Little Joe and Hoss decided they wouldn’t wear black to the funeral. Black was Adam’s color and it never signified sorrow, so they didn’t want to put that onus on it now. The two brothers recalled how they had teased him when he first began the switch to wearing all black about a year earlier. Joe reminded Hoss of the day Adam had calmly responded by saying that he preferred black because it cleaned up so easily. Then he had demonstrated that by simply removing his shirt: which he did, and giving it a good snap, which he also did, the dust “just flies away leaving the shirt looking fresh.” Of course he’d directed the snap and dust cloud it created, directly into their faces to make his point. Adding insult to injury, as they stood coughing and rubbing their eyes, he had pointed out how unsightly their white and beige shirts looked covered in dust. He’d concluded, “There’s no way a bit of simple tidying on your parts can ever make you two presentable.”


Joe further recalled that the “discussion” had ended with Joe and Adam on the ground wrestling after Joe remarked, “Come on Adam, we know you just want to look like that preacher friend of yours, Dave Clayton. If you add one of Pa’s starched white collars to yer neck and button up all the way, maybe you can get them ladies at the saloon to take you aside and make their confessions!” Joe laughed again as he remembered the scuffle. “I think Adam had been taking a lot of poking about the same thought when he was in town and he took his frustration out on me. Of course I didn’t think it was all that bad an idea myself and couldn’t understand why it upset him so much.” With further thought he added, “Maybe he was feelin’ protective of Dave more ‘n himself.”


Hoss had agreed that was probably true then added, “Our older brother usually looked like he had a coating of dust on those black duds, but he was right; a few slaps and swats to get the dust moving and he was ready.” With a sly grin he added, “It was that darned hat that always did him in though. Remember Joe?”


Joe laughed as he recalled, “Yeah that felt Stetson held onto dust like a magnet. I doubt many of the hands knew that Adam carried a brush in his saddlebag when we were on drives to clean that doggone hat up before we went into a town. Course you never caught him doing it because it would have disproved his theory on the wonders of black. But somehow he always managed to sneak away and get it done before we headed out.”


The brothers had shared a good laugh, but were overtaken by silence as the happy memories accentuated the loss with the knowledge that “memories” were all they had.


In the end they decided to wear white shirts and string ties with their everyday coats, feeling it would seem more like sending Adam off on a trip rather than saying goodbye to him forever.


Ben found his sons waiting by the door when he finally made his way downstairs. He too had favored his leather vest over a white shirt rather than his Sunday suit. “Looks like we’re set,” he remarked as he grabbed his hat. “It’s strange,” he remarked randomly, “No one ever found Adam’s hat in the wreckage. Wonder what ever happened to it?”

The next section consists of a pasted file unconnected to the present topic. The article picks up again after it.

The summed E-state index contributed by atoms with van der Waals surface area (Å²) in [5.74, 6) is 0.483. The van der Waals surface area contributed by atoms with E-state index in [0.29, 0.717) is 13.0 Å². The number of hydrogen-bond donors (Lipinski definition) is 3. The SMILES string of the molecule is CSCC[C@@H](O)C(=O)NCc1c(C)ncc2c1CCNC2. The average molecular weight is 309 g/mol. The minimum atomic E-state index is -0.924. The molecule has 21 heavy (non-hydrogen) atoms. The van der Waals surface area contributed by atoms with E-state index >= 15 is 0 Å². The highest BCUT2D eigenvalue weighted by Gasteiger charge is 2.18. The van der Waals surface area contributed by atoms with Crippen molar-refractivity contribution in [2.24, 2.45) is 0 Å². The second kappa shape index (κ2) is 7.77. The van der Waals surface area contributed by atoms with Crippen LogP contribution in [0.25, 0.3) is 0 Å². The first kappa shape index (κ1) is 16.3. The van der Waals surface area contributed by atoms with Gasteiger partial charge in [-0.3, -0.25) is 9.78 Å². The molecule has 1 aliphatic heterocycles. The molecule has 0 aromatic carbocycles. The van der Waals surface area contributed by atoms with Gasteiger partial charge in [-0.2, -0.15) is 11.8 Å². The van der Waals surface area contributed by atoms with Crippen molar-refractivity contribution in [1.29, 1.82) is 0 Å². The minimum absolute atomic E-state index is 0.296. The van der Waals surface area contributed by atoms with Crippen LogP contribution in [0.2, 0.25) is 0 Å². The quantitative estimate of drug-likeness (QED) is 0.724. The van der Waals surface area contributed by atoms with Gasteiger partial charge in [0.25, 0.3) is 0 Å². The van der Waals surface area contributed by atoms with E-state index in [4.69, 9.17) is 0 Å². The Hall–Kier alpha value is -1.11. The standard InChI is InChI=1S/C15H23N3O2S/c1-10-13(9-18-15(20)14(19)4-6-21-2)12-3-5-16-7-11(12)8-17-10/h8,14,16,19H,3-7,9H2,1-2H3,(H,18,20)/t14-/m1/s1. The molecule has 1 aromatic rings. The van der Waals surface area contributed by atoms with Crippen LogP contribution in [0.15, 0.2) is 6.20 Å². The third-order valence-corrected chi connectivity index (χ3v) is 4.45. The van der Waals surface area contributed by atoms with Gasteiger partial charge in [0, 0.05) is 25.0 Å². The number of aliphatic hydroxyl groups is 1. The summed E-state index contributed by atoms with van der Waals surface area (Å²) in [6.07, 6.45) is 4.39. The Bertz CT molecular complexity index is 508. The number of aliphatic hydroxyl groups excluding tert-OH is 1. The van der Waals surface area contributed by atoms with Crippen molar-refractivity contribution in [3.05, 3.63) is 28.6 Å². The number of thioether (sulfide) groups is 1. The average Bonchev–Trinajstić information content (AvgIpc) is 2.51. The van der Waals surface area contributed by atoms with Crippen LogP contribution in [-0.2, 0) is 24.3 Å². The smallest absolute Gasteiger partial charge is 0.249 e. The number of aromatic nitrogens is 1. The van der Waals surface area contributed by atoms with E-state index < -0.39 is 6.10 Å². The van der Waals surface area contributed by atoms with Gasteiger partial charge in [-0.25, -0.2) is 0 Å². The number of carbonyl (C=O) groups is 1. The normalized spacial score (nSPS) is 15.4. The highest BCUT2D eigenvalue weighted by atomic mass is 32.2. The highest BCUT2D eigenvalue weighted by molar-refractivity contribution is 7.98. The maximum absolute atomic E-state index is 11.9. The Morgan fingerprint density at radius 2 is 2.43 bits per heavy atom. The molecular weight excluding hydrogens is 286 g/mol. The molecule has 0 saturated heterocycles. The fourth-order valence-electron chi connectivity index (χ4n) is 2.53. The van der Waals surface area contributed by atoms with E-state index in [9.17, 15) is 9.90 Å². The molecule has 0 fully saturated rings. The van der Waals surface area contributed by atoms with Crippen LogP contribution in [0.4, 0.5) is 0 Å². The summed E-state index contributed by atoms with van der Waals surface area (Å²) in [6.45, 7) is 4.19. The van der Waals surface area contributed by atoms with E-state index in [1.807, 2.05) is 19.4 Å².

Hoss was the first out the door, while Ben and Joe lingered inside. “I know this is a hard day for you, pa,” the youngest boy offered, “But we’ll be there with you.”


Wrapping his arm around Little Joe, Ben thanked him. “This has been hard for all of us, Joseph. Don’t think I’ve forgotten that each of us has lost him.”


The two men stepped out into the bright spring day that was warmed by the sun and gentled by a cool breeze. Mounting their horses Ben moved out ahead. Turning back to his sons he said, “Let’s go say goodbye.”


Abide With Me


Apparently the whole of Virginia City was trying to pack into the church for the service. The standing-room-only crowd flowed out the doors, and even the windows had been opened so people might try to hear the proceedings from outside. The Baker family was already seated when Ben and the boys entered. Both friends and those curious souls who never missed a funeral, proffered nods, salutes and tears as Hoss, Joe and Ben made their way forward. While moved by the outpouring of affection, Ben wholly wished he were anywhere but there. He had wanted more than anything for this service to be at the lake by Marie’s grave—an intimate family affair rather than this large spectacle, but the service was held in town on the advice of Sheriff Coffee and Pastor Davis. Not many people knew about the events associated with the bogus claim that Adam was alive, yet Roy figured there was still plenty of speculation over what had transpired. He felt a public service would show everyone that Ben had come to terms with Adam’s death and could prevent any further attempts to bother the Cartwrights. Pastor Davis agreed with Roy and also felt it would let those in town grieve the loss of a well-respected young man.


Reverend Davis rose to begin the service, inviting everyone to sing Abide With Me*** as best they could. He had printed the words on a board placed at the front of the church, explaining that the song was still so new that it wasn’t in the hymnals yet. They were using it today because Adam had purchased the sheet music and sent it to him to add to the church’s hymn library after hearing it during a service in Sacramento just weeks before the accident. He told the group that Adam had written that he thought highly of the song, and so they would sing it now as a tribute for him. The pastor didn’t share all the contents of the note that arrived with the music.